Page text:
THE Department of Environment and Natural Resources (DENR) has suspended the acceptance, processing and approval of environmental compliance certificate (ECC) for offshore wind energy and floating solar energy projects pending the approval of a new guideline for these renewable energy (RE) projects.
The 'freeze order' signed by DENR Secretary Maria Antonia Yulo-Loyzaga has been in effect for four months now.
'It has been reported that the EMB Regional Offices have already been accepting, processing and approving applications for ECC guidelines indicating a well thought, evidence and science-based criteria, parameters and requirements to appropriately assess the impacts of these projects on the coastal and marine environment,' read the order dated January 6, 2023, and addressed to the Director of the Environmental Management Bureau (EMB) and all EMB Regional Directors.
In her order, Yulo-Loyzaga said the DENR has an ongoing discussion with the Asian Development Bank (ADB) for possible technical assistance to help in the crafting of these guidelines 'to make sure that all possible impacts can be looked into and adequately considered in the event that these types of projects are pursued.
Lastly, the offices of the Undersecretary for Policy, Planning and International Affairs, Undersecretary for Finance, Information Systems and Climate Change and Director of the EMB are directed to closely coordinate with the ADB on the requirements of the technical assistance and commence the discussion on the crafting of the guidelines.
Yulo-Loyzaga's order runs contrary to the provision of Section 13 of Republic Act 11234 (Act Establishing the Energy Virtual One-Stop Shop for the Purpose of Streamlining the Permitting Process of Power Generation, Transmission and Distribution Projects). The section provides a time frame for actions by government agencies on applications for RE projects.
The DENR, its attached bureaus (except for the National Water Resources Board or NWRB), offices and agencies at national and local levels and GOCCs, the time frame is 120 calendar days.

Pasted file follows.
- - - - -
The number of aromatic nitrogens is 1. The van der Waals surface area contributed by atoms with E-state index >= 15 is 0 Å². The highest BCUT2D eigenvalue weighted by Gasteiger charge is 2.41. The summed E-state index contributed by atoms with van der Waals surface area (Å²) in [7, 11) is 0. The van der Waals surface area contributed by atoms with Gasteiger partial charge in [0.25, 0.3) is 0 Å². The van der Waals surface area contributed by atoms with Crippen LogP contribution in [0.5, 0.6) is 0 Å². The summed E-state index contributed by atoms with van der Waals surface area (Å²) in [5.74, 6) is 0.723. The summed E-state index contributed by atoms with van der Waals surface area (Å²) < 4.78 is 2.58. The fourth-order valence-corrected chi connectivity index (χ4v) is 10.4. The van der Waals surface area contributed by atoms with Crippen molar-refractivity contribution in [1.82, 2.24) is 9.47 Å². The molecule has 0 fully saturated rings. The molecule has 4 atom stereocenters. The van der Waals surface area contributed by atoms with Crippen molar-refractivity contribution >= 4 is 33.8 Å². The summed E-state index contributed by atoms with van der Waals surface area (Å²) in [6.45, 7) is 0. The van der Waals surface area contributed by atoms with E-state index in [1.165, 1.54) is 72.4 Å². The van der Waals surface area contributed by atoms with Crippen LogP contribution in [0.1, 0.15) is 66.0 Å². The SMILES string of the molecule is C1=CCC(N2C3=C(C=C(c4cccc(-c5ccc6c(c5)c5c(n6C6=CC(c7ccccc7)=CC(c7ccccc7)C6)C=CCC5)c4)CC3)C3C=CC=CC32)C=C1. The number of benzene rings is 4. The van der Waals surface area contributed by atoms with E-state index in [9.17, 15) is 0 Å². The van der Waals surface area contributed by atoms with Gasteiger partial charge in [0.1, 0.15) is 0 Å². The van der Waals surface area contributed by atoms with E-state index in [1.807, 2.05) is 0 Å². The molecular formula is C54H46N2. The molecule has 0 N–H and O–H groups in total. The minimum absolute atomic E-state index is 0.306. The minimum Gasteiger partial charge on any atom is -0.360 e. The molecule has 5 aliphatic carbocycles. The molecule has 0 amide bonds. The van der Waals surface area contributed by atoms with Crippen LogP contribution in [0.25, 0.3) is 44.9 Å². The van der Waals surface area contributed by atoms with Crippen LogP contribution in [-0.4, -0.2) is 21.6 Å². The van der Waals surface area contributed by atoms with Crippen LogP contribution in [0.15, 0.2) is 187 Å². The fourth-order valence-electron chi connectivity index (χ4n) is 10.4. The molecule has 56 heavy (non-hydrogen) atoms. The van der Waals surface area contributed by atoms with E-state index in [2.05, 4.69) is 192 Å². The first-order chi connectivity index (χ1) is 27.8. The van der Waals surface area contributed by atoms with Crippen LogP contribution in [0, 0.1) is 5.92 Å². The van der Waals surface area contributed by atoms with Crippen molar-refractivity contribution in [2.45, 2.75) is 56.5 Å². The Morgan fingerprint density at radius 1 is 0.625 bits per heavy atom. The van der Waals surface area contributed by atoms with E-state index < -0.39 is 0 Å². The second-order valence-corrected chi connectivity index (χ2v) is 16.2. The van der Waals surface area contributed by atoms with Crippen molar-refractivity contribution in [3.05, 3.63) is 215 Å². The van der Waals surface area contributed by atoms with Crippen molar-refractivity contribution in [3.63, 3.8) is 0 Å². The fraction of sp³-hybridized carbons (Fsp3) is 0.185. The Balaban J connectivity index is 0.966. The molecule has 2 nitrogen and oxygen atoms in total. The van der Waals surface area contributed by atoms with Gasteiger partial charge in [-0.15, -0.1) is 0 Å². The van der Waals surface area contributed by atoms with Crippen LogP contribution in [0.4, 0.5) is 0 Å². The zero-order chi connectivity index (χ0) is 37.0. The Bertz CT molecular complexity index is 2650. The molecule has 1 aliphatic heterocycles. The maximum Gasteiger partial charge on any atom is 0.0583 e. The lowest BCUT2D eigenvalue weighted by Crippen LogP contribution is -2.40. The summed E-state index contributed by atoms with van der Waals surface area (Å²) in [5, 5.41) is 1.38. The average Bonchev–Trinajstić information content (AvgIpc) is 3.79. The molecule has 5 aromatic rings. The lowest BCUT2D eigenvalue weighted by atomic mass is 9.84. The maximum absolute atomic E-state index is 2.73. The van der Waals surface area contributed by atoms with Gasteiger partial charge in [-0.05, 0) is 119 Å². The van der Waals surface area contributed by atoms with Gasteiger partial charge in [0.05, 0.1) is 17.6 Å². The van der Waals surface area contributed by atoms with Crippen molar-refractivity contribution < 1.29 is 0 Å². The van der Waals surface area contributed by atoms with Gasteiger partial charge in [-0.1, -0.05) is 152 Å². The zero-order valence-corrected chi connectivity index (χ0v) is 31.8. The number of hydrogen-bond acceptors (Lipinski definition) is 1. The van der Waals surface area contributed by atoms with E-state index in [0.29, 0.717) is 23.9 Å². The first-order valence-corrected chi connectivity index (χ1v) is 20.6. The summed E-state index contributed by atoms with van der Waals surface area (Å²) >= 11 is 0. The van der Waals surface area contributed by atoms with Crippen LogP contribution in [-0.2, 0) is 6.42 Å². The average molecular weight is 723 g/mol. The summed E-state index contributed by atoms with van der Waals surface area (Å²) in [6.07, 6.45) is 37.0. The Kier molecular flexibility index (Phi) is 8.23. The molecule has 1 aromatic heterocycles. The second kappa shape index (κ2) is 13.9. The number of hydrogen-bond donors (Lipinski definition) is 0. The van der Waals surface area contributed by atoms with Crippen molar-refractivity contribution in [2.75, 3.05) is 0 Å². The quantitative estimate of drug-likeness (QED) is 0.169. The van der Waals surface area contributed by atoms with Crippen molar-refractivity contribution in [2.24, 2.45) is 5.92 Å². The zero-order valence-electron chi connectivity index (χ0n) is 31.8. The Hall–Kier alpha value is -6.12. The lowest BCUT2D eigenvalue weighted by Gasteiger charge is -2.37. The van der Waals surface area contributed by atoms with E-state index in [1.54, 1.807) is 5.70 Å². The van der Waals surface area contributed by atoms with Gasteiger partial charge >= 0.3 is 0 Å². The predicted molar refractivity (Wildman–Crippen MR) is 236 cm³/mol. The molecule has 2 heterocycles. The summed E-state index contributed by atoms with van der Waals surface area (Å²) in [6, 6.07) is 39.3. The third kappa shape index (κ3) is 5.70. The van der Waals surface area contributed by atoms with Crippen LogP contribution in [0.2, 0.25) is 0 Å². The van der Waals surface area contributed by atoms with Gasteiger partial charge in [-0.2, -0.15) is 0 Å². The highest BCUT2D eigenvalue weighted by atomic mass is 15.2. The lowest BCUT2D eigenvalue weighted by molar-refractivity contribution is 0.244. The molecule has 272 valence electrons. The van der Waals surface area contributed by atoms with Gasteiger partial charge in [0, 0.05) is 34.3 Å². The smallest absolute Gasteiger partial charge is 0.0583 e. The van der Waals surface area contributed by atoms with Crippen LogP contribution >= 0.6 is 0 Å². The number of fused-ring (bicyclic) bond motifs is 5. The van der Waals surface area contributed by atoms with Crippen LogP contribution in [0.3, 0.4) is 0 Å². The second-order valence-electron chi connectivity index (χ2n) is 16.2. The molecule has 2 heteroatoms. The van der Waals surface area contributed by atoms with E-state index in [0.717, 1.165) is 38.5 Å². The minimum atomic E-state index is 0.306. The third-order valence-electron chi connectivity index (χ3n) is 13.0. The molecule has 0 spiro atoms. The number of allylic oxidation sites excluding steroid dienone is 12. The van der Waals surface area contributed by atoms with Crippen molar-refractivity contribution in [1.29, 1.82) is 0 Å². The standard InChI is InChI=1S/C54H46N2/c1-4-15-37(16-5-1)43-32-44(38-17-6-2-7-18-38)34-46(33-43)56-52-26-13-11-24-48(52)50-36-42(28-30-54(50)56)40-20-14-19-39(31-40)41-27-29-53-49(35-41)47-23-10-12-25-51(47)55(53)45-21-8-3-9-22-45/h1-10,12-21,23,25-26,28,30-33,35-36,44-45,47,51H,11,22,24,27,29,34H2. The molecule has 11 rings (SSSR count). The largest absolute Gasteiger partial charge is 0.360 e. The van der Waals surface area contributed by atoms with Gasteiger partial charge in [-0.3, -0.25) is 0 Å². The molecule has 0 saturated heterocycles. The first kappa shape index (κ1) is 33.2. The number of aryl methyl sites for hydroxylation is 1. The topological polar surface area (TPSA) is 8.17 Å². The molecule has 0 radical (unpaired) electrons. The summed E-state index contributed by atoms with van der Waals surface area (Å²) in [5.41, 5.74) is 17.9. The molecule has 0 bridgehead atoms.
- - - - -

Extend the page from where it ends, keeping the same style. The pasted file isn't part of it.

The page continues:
DENR Undersecretary for Policy, Planning and International Affairs Jonas R. Leones confirmed to BusinessMirror the order would potentially affect billions-worth of RE projects investments.
Offshore wind energy, he said, is an environmentally-critical project because of the threat to coastal and marine biodiversity in installing such a facility.
In the same breath, floating solar energy has a potential adverse environmental impact on water bodies, because it makes use of huge solar panels that will cover the surface of the water, preventing sunlight from doing its thing to ensure a healthy underwater environment.
He said the DENR is in close coordination with the Department of Energy (DOE) and that Yulo-Loyzaga has been reporting to Malacañang to give the President updates on crafting the said guidelines.
'We don't have a guideline yet for these RE projects. We need a guideline first,' says Leones. 'We have already formulated the interim guidelines. It is now with the DOE.'
In February last year, the Laguna Lake Development Authority issued a memorandum circular outlining the implementing rules and regulations of the 'Laguna de Bay RE Resources Utilization of 2022.' The MC said an initial pre-determined area of not more than 2,000 hectares in the country's largest inland freshwater body is allocated for RE utilization projects.
A signatory to the Paris Agreement, in 2021, the Philippines committed to reducing 75 percent of its emissions by 2030 and scaling up efforts to adapt to a changing climate, setting itself a very ambitious target for a developing nation with one of the lowest carbon emissions in the world.
Environmentalists have been pressing the government to promote the development of RE in the Philippines and phase out coal in the face of the climate crisis. While its greenhouse gas emission is relatively nil, the Philippines is one of the most climate-vulnerable nations in the world. It receives an average of 20 typhoons a year. The archipelago is also prone to landslides and flash floods. Manila is also still struggling to make communities resilient to natural calamities.
The delay in the acceptance, processing and approval of ECCs for RE projects somehow derails targets of private sector investors as well as the Marcos administration's own thrusts to promote RE.
President Ferdinand R. Marcos Jr. has been pushing for the development of RE to increase its share in the current energy mix, which is currently dominated by coal.
Under his watch, Executive Order 21 dated April 19, 2023, established the policy and administrative framework for offshore wind development and cited that the Philippine Energy Plan for 2020-2040 targets to increase the RE contribution in the power generation mix from the current share of 22 percent, to 35 RE share by 2030 and 50 percent share by 2040.